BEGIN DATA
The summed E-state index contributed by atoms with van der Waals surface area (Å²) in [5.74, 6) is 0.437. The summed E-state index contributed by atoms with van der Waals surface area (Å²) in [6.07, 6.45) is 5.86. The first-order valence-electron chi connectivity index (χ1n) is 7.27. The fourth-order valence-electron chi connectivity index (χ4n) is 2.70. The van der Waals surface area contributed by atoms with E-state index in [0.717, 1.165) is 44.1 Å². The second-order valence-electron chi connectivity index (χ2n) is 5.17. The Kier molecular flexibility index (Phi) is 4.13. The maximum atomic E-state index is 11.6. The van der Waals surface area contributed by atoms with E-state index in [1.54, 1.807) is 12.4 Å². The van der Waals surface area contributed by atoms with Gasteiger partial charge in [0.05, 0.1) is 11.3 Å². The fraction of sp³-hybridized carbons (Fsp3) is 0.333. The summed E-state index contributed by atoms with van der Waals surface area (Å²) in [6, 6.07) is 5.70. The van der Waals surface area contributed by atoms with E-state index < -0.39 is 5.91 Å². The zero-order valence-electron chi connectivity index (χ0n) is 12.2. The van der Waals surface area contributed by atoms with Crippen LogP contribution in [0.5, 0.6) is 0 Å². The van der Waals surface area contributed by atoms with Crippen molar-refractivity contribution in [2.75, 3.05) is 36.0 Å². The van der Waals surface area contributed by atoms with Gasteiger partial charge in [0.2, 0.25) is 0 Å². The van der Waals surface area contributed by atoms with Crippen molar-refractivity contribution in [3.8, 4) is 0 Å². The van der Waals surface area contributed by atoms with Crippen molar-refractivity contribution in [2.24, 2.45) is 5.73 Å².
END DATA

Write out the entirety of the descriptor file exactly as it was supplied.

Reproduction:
The summed E-state index contributed by atoms with van der Waals surface area (Å²) in [5.74, 6) is 0.437. The summed E-state index contributed by atoms with van der Waals surface area (Å²) in [6.07, 6.45) is 5.86. The first-order valence-electron chi connectivity index (χ1n) is 7.27. The fourth-order valence-electron chi connectivity index (χ4n) is 2.70. The van der Waals surface area contributed by atoms with E-state index in [0.717, 1.165) is 44.1 Å². The second-order valence-electron chi connectivity index (χ2n) is 5.17. The Kier molecular flexibility index (Phi) is 4.13. The maximum atomic E-state index is 11.6. The van der Waals surface area contributed by atoms with E-state index in [1.54, 1.807) is 12.4 Å². The van der Waals surface area contributed by atoms with Gasteiger partial charge in [0.05, 0.1) is 11.3 Å². The fraction of sp³-hybridized carbons (Fsp3) is 0.333. The summed E-state index contributed by atoms with van der Waals surface area (Å²) in [6, 6.07) is 5.70. The van der Waals surface area contributed by atoms with E-state index < -0.39 is 5.91 Å². The zero-order valence-electron chi connectivity index (χ0n) is 12.2. The van der Waals surface area contributed by atoms with Crippen LogP contribution in [0.5, 0.6) is 0 Å². The van der Waals surface area contributed by atoms with Crippen molar-refractivity contribution in [2.75, 3.05) is 36.0 Å². The van der Waals surface area contributed by atoms with Gasteiger partial charge in [0.2, 0.25) is 0 Å². The van der Waals surface area contributed by atoms with Crippen molar-refractivity contribution in [3.8, 4) is 0 Å². The van der Waals surface area contributed by atoms with Crippen molar-refractivity contribution in [2.24, 2.45) is 5.73 Å².